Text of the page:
Credible Causal Inference for Empirical Legal Studies
Posted: 10 Jan 2012
Date Written: December 2011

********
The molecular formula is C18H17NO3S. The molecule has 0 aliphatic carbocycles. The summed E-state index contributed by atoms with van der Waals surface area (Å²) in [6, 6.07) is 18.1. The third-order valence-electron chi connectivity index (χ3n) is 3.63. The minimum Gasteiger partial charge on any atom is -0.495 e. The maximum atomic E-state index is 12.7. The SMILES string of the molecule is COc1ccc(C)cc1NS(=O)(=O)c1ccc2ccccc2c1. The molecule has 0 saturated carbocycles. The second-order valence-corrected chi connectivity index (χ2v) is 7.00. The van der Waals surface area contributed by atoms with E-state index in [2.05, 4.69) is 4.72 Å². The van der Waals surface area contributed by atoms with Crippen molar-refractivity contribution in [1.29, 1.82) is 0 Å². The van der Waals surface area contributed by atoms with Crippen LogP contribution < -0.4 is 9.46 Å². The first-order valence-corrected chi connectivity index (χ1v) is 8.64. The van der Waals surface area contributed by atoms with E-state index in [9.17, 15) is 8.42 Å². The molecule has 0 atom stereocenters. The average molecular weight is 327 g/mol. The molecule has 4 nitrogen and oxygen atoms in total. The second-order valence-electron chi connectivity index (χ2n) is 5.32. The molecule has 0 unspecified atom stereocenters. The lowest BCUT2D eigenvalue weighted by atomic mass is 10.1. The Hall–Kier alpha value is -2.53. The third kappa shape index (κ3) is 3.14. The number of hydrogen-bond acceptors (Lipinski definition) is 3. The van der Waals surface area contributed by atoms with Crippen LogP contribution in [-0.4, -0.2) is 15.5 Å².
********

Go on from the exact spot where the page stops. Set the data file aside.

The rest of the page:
We review advances toward credible causal inference that have wide application for empirical legal studies. Our chief point is simple: Research design trumps methods of analysis. We explain matching and regression discontinuity approaches in intuitive (nontechnical) terms. To illustrate, we apply these to existing data on the impact of prison facilities on inmate misconduct, which we compare to experimental evidence. What unifies modern approaches to causal inference is the prioritization of research design to create -- without reference to any outcome data -- subsets of comparable units. Within those subsets, outcome differences may then be plausibly attributed to exposure to the treatment rather than control condition. Traditional methods of analysis play a small role in this venture. Credible causal inference in law turns on substantive legal, not mathematical, knowledge.
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